In November, University of Florida Professor, Vassiliki Betty Smocovitis gave the Distinguished Lecture for the Forum for History of Science in America at the History of Science Society annual meeting in Montreal. In her talk, she documented the career of cytogeneticist Masuo Kodani, who was interned at Manzanar during World War II. For those of us who attended, the drama of Smocovitis' narrative was underscored by her use of iconic images from the time-period. Stark black and white photographs made by Ansel Adams and Dorothea Lange belied the spectrum of racial tensions in America during and after the war.
As a Japanese-American, Kodani struggled in life and in science. Unlike his collaborator, Curt Stern, Kodani's status as a Japanese-American (he was born in Pasadena) located him outside the networks that had developed to support European emigres like Stern. Thus, Kodani was re-located to the Manzanar camp. While interned, he and other Japanese-American agricultural and scientific specialists were tasked with cultivating an alternate source of rubber -- vital to American wartime needs.
In linking history of science, war, and race, Smocovitis presented a startling account of the decidedly intimate way global tensions were experienced by geneticists working in America. Even after the war, enduring racial anxieties contributed to the disintegration of Kodani's family when his wife Fumi was declared to be residing illegally in the U.S.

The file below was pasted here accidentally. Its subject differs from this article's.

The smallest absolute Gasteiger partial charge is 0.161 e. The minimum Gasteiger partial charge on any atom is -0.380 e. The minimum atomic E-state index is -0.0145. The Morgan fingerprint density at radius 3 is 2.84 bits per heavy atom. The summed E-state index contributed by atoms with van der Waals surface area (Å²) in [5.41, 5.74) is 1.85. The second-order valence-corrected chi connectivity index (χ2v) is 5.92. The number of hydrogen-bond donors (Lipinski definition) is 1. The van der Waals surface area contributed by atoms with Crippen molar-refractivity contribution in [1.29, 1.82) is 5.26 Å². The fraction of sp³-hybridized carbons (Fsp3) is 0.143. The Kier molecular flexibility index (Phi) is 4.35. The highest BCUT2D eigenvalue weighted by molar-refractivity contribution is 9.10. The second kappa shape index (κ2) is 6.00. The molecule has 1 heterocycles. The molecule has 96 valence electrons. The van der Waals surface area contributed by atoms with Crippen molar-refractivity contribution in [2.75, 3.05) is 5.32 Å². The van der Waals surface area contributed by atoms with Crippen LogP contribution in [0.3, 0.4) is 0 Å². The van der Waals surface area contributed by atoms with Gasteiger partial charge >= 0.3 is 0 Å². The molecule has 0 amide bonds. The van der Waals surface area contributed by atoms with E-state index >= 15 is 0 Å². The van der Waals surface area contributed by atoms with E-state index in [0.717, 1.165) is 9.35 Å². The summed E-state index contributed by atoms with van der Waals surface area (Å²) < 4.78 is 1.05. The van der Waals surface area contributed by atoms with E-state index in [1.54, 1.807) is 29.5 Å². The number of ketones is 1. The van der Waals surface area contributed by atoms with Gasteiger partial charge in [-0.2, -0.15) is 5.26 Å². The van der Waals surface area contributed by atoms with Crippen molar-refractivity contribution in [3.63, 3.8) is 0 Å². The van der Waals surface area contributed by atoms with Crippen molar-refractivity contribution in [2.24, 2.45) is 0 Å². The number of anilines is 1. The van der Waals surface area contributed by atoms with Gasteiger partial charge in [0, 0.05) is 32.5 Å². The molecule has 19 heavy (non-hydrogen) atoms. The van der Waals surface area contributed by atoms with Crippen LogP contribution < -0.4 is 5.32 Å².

The lecture has now been published as 'Genetics Behind Barbed Wire: Masuo Kodani, Emigre Geneticists, and Wartime Genetics Research at Manzanar Relocation Center' as part of the Perspectives series in the Feb 2011 issue of Genetics.
[photo credits: Ansel Adams 1943. Image courtesy of Library of Congress, Prints and Photographs Division, Adams, Ansel, 1902- Manzanar War Relocation Center photographs Collection; Masuo Kodani and Curt Stern, Life Magazine, March 17, 1947. Photograph by Herbert Gehr, Time-Life Photographer.]
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Joanna: Was the lecture mostly biographical, to your mind, or do you think its themes and conclusions spin out to something bigger than that? Nothing with biography, of course, and Kodani's life does seem to well capture the dark place where war, race, and science intersected in the period, but is there something we can take from it for our knowledge of those patterns in general?
Great question! While the lecture centered on Kodani -- a deeply important account in its own right -- I came away with a new appreciation for the way affective networks structure scientific careers. Emotional relationships in one's personal and professional lives (which sometimes overlap, with consequence) matter for issues like citizenship. So there's that . . .
But the lecture also got me thinking about spaces of science in wartime contexts. We know a lot about the contributions European emigres made to American science during and after WWII. But this story brings into view new sites of knowledge production & knowledge producers (e.g., labor camps and interned Japanese-American agricultural experts)
Last point -- really a question to others -- what do you think about the role of biography in the history of science? What are its strengths? What are the potential pitfalls.
It hadn't struck me---until you said it again here---how incongruous a juxtaposition you get by putting the wartime emigre's lab next to the interned Japanese researcher's work in a labor camp. It certainly leaves me with a much meatier picture of WWII science---a welcome addition to the dominant picture I carry with me, which is mostly a series of jokey Feynman montages interspersed with computers, bombs, and chemical plants. Oh, and radar.
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